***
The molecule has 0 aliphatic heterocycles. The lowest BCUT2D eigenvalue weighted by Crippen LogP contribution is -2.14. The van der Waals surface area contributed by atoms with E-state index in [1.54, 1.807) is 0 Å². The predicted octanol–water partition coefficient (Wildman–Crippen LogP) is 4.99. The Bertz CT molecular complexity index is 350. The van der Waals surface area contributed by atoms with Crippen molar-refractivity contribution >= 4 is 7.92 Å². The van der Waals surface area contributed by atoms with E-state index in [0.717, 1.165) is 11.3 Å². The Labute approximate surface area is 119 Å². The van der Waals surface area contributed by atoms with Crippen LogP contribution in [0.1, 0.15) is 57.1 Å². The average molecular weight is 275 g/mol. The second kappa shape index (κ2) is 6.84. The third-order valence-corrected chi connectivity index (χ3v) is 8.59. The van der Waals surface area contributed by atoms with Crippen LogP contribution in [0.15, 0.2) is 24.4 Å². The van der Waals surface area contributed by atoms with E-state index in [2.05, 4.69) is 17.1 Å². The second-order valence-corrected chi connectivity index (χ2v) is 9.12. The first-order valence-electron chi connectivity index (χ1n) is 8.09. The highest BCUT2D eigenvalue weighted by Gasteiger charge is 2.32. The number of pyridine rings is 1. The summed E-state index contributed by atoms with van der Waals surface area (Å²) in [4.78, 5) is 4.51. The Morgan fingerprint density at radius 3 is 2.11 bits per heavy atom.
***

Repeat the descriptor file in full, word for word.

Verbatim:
The molecule has 0 aliphatic heterocycles. The lowest BCUT2D eigenvalue weighted by Crippen LogP contribution is -2.14. The van der Waals surface area contributed by atoms with E-state index in [1.54, 1.807) is 0 Å². The predicted octanol–water partition coefficient (Wildman–Crippen LogP) is 4.99. The Bertz CT molecular complexity index is 350. The van der Waals surface area contributed by atoms with Crippen molar-refractivity contribution >= 4 is 7.92 Å². The van der Waals surface area contributed by atoms with E-state index in [0.717, 1.165) is 11.3 Å². The Labute approximate surface area is 119 Å². The van der Waals surface area contributed by atoms with Crippen LogP contribution in [0.1, 0.15) is 57.1 Å². The average molecular weight is 275 g/mol. The second kappa shape index (κ2) is 6.84. The third-order valence-corrected chi connectivity index (χ3v) is 8.59. The van der Waals surface area contributed by atoms with Crippen LogP contribution in [0.15, 0.2) is 24.4 Å². The van der Waals surface area contributed by atoms with E-state index in [2.05, 4.69) is 17.1 Å². The second-order valence-corrected chi connectivity index (χ2v) is 9.12. The first-order valence-electron chi connectivity index (χ1n) is 8.09. The highest BCUT2D eigenvalue weighted by Gasteiger charge is 2.32. The number of pyridine rings is 1. The summed E-state index contributed by atoms with van der Waals surface area (Å²) in [4.78, 5) is 4.51. The Morgan fingerprint density at radius 3 is 2.11 bits per heavy atom.